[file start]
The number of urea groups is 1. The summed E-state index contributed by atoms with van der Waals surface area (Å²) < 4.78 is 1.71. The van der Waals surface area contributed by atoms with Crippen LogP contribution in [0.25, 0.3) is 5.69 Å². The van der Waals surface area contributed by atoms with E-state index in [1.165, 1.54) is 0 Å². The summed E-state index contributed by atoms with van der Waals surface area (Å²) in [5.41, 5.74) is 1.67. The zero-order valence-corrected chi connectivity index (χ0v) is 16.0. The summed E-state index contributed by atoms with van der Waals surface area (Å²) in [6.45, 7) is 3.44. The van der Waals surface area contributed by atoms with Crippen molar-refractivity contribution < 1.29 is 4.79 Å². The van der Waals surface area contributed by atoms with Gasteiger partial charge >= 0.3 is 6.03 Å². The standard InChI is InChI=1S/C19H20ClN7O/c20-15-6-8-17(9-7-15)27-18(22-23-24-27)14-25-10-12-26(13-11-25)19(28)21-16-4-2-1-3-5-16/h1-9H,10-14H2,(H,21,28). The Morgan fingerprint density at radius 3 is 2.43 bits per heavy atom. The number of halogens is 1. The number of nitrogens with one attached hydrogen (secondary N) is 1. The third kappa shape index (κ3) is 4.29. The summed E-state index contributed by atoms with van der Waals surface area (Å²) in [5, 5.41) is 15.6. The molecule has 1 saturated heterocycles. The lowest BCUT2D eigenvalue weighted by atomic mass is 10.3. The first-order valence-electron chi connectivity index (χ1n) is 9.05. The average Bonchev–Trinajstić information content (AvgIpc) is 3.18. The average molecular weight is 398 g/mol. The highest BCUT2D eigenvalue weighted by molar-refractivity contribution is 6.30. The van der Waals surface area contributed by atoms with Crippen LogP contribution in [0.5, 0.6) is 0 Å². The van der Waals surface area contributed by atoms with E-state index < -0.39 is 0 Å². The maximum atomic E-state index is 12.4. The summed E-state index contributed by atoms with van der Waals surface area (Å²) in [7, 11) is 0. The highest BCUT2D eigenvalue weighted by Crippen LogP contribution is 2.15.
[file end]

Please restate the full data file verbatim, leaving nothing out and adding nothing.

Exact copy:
The number of urea groups is 1. The summed E-state index contributed by atoms with van der Waals surface area (Å²) < 4.78 is 1.71. The van der Waals surface area contributed by atoms with Crippen LogP contribution in [0.25, 0.3) is 5.69 Å². The van der Waals surface area contributed by atoms with E-state index in [1.165, 1.54) is 0 Å². The summed E-state index contributed by atoms with van der Waals surface area (Å²) in [5.41, 5.74) is 1.67. The zero-order valence-corrected chi connectivity index (χ0v) is 16.0. The summed E-state index contributed by atoms with van der Waals surface area (Å²) in [6.45, 7) is 3.44. The van der Waals surface area contributed by atoms with Crippen molar-refractivity contribution < 1.29 is 4.79 Å². The van der Waals surface area contributed by atoms with Gasteiger partial charge >= 0.3 is 6.03 Å². The standard InChI is InChI=1S/C19H20ClN7O/c20-15-6-8-17(9-7-15)27-18(22-23-24-27)14-25-10-12-26(13-11-25)19(28)21-16-4-2-1-3-5-16/h1-9H,10-14H2,(H,21,28). The Morgan fingerprint density at radius 3 is 2.43 bits per heavy atom. The number of halogens is 1. The number of nitrogens with one attached hydrogen (secondary N) is 1. The third kappa shape index (κ3) is 4.29. The summed E-state index contributed by atoms with van der Waals surface area (Å²) in [5, 5.41) is 15.6. The molecule has 1 saturated heterocycles. The lowest BCUT2D eigenvalue weighted by atomic mass is 10.3. The first-order valence-electron chi connectivity index (χ1n) is 9.05. The average Bonchev–Trinajstić information content (AvgIpc) is 3.18. The average molecular weight is 398 g/mol. The highest BCUT2D eigenvalue weighted by molar-refractivity contribution is 6.30. The van der Waals surface area contributed by atoms with Crippen LogP contribution in [0.5, 0.6) is 0 Å². The van der Waals surface area contributed by atoms with E-state index < -0.39 is 0 Å². The maximum atomic E-state index is 12.4. The summed E-state index contributed by atoms with van der Waals surface area (Å²) in [7, 11) is 0. The highest BCUT2D eigenvalue weighted by Crippen LogP contribution is 2.15.